I worked on a project for an early-ish VOIP provider and the one thing that stuck out: all of the really cool features they offered (call hunting, etc) turned out to be things that were described in Bell Labs docs from the '60s and supported in the hardware, just no one bothered to implement them.
posted by yerfatma at 2:18 PM on March 24, 2013


yerfatma: "just no one bothered to implement them."

Without high business rates being paid by the person requesting, anyway. ;)
posted by wierdo at 2:27 PM on March 24, 2013


Obligatory link in any mention of phreaking: Secrets of the Little Blue Box, originally published in Esquire, reprinted on Slate forty years later. The hook for the republication is that Steve Jobs and Steve Wozniak were inspired after reading it to make their own blue boxes, a few years before Woz created his own microcomputer. (For Captain Crunch haters: John Draper comes off as a real creep in it, talking about how he used his phreaking skills to eavesdrop in on a woman that he had a crush on, and talking about Ma Bell as if she were a real person.)
posted by Halloween Jack at 2:30 PM on March 24, 2013


Despite growing up after most of the exchanges were converted to digital (and SS7, so no luck using foreign offices), my parents had a lake house outside a small town that, until recently, still had required party lines and step by step switches. You could in fact blow 2600 on one of those lines and get a trunk.

Sadly, the day I discovered this was not a day I had the capability of following it up with MF to do something useful with it.

Eventually, I got interested in trying to find CALEA dial-ins in the mid-90s. Despite war dialing for a week, I never found any. Did find a lot of modems (and a lot of people saying "hello? HELLO?!"), though. I did find a ringback number, ANAC, and a few test tones, though.

By the late 90s I was legitimately working on phone systems and just asked the Bell techs for ANAC and test tone numbers and they were (mostly) happy to share. This was good, because all the effin' test numbers changed when we changed area codes. That's also when my cell phone number stopped being (regional) toll free. My number was out of a block that was part of a reverse billing arrangement, so calls from within the LATA were not charged to the caller even if it was normally long distance to my cell phone number's rate center. More interestingly, people could call my cell from a (bell) payphone without depositing money.
posted by wierdo at 2:43 PM on March 24, 2013 [3 favorites]


I worked on a project for an early-ish VOIP provider and the one thing that stuck out: all of the really cool features they offered (call hunting, etc) turned out to be things that were described in Bell Labs docs from the '60s and supported in the hardware, just no one bothered to implement them.

Bell labs did some really amazing work in the postwar period.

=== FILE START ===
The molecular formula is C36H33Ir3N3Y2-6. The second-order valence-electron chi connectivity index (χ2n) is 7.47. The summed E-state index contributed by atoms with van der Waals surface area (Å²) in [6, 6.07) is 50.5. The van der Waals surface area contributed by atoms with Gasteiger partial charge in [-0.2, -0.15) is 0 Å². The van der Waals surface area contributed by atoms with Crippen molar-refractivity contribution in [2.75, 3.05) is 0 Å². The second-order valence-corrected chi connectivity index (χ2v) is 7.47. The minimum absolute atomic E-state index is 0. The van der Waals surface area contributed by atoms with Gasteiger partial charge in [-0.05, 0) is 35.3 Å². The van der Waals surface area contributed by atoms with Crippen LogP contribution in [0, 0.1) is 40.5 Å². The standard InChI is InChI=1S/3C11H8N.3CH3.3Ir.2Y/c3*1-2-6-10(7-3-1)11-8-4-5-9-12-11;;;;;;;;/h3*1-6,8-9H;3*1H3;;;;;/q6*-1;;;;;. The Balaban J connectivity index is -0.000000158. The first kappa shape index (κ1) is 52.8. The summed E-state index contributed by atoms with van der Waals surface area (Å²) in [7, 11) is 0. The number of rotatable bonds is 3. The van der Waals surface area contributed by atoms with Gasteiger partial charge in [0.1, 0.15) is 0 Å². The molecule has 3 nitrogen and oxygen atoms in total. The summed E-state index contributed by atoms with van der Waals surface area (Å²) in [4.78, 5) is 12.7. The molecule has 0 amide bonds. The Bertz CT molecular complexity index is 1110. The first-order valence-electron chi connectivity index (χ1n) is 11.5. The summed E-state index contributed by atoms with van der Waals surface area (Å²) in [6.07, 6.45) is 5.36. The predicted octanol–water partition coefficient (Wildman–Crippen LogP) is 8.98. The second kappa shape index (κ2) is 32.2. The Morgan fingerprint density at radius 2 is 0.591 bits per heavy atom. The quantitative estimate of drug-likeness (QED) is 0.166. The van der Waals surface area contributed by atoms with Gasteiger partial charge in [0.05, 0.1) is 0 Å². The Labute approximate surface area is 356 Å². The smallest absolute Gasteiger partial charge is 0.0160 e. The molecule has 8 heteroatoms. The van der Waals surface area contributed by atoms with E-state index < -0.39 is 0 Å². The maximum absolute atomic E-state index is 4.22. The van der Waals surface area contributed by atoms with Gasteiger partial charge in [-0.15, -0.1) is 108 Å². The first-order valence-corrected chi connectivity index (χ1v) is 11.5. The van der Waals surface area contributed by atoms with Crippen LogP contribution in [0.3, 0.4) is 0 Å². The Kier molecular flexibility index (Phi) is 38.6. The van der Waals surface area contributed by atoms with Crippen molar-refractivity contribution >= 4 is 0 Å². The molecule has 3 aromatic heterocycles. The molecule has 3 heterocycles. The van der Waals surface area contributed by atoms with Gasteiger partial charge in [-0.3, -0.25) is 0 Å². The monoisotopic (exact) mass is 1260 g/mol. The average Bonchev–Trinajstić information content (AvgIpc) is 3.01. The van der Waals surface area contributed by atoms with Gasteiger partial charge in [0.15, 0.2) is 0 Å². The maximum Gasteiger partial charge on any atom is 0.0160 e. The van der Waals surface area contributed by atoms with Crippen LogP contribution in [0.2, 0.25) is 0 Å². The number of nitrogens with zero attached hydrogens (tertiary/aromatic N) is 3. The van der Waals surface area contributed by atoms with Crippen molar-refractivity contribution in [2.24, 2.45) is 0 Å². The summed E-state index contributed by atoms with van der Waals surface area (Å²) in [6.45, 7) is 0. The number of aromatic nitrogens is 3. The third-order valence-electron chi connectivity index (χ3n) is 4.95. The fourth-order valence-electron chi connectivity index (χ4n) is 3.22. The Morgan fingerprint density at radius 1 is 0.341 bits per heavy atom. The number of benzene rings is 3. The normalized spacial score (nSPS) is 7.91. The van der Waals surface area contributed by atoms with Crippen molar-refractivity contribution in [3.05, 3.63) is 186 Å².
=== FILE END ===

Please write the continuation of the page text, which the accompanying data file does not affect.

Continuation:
posted by gjc at 4:30 PM on March 24, 2013


I believe that "Ma Bell Is A Cheap Mother" would have been a more appropriate title for this post.
posted by mikelieman at 5:24 PM on March 24, 2013


I remember the first blue box I ever saw: an Apple 1. Lots of people know that Woz and Jobs sold blue boxes, but it is not widely known that the Apple 1 itself was designed for blue boxing.

I remember the demo well. When I was about 16 years old, I used to visit a place called "The Computer Store" in Davenport, Iowa, every month to pick up the latest magazines like Kilobaud Microcomputing. I was friends with the techs because I'd pick their brains about what computer kit to buy when I saved up enough money. One of the techs was trying to convince me to buy the Apple 1, but I didn't like it because it didn't come with a keyboard or power supply. I eventually bought the Processor Tech SOL-20. Oops.

The tech gave me a demo to try to sell me on the virtues of the Apple 1. He brought me back to the test bench and showed me an Apple 1 with a frequency monitor and a phone keypad attached to it. So he tapped a few keys, and said "watch this!" He picked up the nearby phone handset, held it over the motherboard, and a 2600hz tone screeched out of the earpiece. I heard the response tone, and the guy said I could now phone anyone for free. Apparently he was using the RF emissions from the motherboard to induce the tone in the handset.

Just as he said this, the store owner suddenly came in the back door, saw what the tech was doing, and said "Hey I told you no more phone phreaking. You're fired! And you, get the hell out of here, too." Oh crap.
posted by charlie don't surf at 4:15 AM on March 25, 2013 [3 favorites]


There's another excerpt from the book at io9: The 1970s Version of 4Chan Relied on Telephones for Their Pranks
posted by homunculus at 6:09 PM on March 25, 2013